The country faced a significant balance of payment crisis when the two Arab states came to its rescue and shored up its foreign currency reserves.
The UAE had earlier set April 19, 2021, as the payment deadline, though it decided to extend it for Pakistan’s further economic convenience.
During a wide-ranging discussion, Qureshi thanked the UAE foreign minister for supporting the Pakistani community and taking special care of its workforce during the coronavirus pandemic.
He also discussed visas issues with his Emirati counterpart and invited him to pay an early visit to his country.
This was Qureshi’s second visit to the United Arab Emirates during the last four months, said the foreign office, reflecting “the growing bilateral relations and high-level contacts between the two countries.”
Pakistan urges Taliban to stay engaged in Afghan peace process
FM Qureshi says Taliban will take their own decisions but Pakistan will convince them engagement in their national interest
Says troop withdrawal delays were always a possibility due to logistics but Taliban should show flexibility towards new Sept. 11 deadline
Updated 19 April 2021
ABU DHABI: Pakistan on Monday urged the Taliban to remain engaged in the Afghan peace process after the armed group said it would now shun summits about Afghanistan until all foreign forces leave.
The decision was taken after the United States said last week it would withdraw all troops by Sept. 11 this year, later than a May 1 deadline set out by the previous administration.
"They take their own decisions but we will do whatever we can to convince them that it is in their national interest to remain engaged," Pakistani Foreign Minister Shah Mahmood Qureshi said of the Taliban in an interview with Reuters in Abu Dhabi.
The refusal has thrown the peace process into disarray with Turkey scheduled for Saturday to host a summit that diplomats had hoped could create new momentum towards a political settlement between the Taliban and Afghan government.
The Taliban ruled Afghanistan from 1996 to 2001 when they were ousted by U.S.-led forces, but they still control wide areas.
Qureshi said withdrawal delays were always a possibility due to logistics but that the Taliban had largely succeeded in their objective for foreign troops to withdraw and so should show flexibility towards the new Sept. 11 deadline.
"The troops will be out and a date has been given and the process starts on the 1st of May and goes on until the 11th of September so there is a definite time frame," Qureshi said.
Sources have told Reuters Pakistan was putting pressure on the militants to come back to the table.
Qureshi said he believed the Taliban would benefit from staying involved but said he had no contact with the group.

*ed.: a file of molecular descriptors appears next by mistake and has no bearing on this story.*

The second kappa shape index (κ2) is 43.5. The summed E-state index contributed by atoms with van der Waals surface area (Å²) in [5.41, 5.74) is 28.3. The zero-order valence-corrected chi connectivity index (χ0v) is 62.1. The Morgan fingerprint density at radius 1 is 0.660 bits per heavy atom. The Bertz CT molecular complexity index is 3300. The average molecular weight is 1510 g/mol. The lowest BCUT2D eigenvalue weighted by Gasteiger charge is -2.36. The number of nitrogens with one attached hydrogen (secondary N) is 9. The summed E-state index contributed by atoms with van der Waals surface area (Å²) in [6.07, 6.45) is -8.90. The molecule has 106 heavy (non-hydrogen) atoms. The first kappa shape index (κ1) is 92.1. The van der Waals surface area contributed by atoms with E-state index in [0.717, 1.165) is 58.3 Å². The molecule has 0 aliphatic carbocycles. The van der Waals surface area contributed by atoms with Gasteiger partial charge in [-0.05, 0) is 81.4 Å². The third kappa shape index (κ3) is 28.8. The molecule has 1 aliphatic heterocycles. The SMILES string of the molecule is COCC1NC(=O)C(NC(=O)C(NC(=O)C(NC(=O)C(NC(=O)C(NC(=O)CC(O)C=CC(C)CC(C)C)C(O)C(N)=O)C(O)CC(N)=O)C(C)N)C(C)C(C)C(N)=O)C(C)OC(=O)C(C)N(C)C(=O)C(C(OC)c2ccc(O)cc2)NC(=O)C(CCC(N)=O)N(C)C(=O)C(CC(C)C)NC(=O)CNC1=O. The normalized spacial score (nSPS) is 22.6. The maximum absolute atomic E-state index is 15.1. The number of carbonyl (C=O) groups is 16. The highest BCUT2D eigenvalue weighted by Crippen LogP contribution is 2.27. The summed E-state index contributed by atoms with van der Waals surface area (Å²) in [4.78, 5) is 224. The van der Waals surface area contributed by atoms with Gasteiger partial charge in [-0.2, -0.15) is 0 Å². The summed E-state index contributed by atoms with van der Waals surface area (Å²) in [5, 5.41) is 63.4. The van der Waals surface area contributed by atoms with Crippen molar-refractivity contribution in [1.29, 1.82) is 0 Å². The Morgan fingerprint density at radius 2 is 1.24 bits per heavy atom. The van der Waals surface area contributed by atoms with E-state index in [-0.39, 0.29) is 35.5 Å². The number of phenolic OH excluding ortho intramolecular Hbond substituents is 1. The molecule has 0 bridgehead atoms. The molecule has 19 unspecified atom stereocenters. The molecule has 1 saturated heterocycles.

Pakistan, which helped facilitate U.S.-Taliban negotiations in Doha that resulted in the initial May 1 withdrawal deal, wields considerable influence with the Taliban.
The insurgents have sanctuaries in Pakistan, whose main military-run intelligence service gives them support, according to U.S. and Afghan officials. Pakistan denies the allegation.
Qureshi said he feared violence could escalate if the peace process remains deadlocked, plunging Afghanistan into civil war and leading to an exodus of Afghans.
Pakistan, which hosts close to 3 million Afghan refugees and economic migrants, has built 90% of a fence along its disputed 2,500 km (1,500 mile) border with Afghanistan and would hopefully be completed by September, he said.
He also said Pakistan was ready to engage in direct dialogue with arch-rival India once Jammu and Kashmir statehood was restored, which New Delhi in 2019 split into territories.
"We are two atomic powers that cannot, should not go into a direct conflict. It would be suicidal," Qureshi said.
But he said he had no plans to meet with his Indian counterpart who is also in the United Arab Emirates this week.
Top intelligence officers from India and Pakistan held secret talks in Dubai in January in a new effort to calm military tension over the disputed Himalayan region of Kashmir, sources have told Reuters
ISLAMABAD: On the invitation of Saudi crown prince Mohammed bin Salman, Prime Minister Imran Khan will visit Saudi Arabia by the end of Ramadan, Khan’s special adviser on religious harmony and the Middle East said on Monday.
Last month Khan spoke with the crown prince in a wide-ranging phone call and accepted an invitation to visit the kingdom “in the near future.”
“Prime Minister Imran Khan, on the invitation of crown prince Mohammed bin Salman, will visit Saudi Arabia by the end of Ramadan,” Tahir Mahmood Ashrafi told Arab News. “All issues of bilateral relations will come under discussion during the visit, including cooperation in economy, trade, religious affairs, tourism and especially the green revolution. Prime minister will also perform Umrah during the visit.”
Ashrafi said a special focus of the visit would be to increasing Pakistani cooperation in the recently launched Saudi Green revolution project.
The crown prince last month called the leaders of Qatar, Kuwait, Bahrain, Iraq, and Sudan to discuss a massive regional tree-planting project. The Saudi Green Initiative is part of the prince’s Vision 2030 plan to reduce its reliance on oil revenues and improve quality of life. The crown prince unveiled the ambitious campaign at the end of March that will see Saudi Arabia planting 10 billion trees in the coming decades and working with other Arab states to plant another 40 billion trees, reduce carbon emissions and combat pollution and land degradation.
“It is expected that big progress will be announced on the green revolution,” Ashrafi added.
“Am delighted to learn of ‘Green Saudi Arabia’ & ‘Green Middle East’ initiatives by my brother, His Royal Highness Crown Prince Mohammed bin Salman!” Khan had written on Twitter last month. “Have offered our support on these as there are many complementarities with our ‘Clean & Green Pakistan’ & ‘10 Billion-Tree Tsunami’.”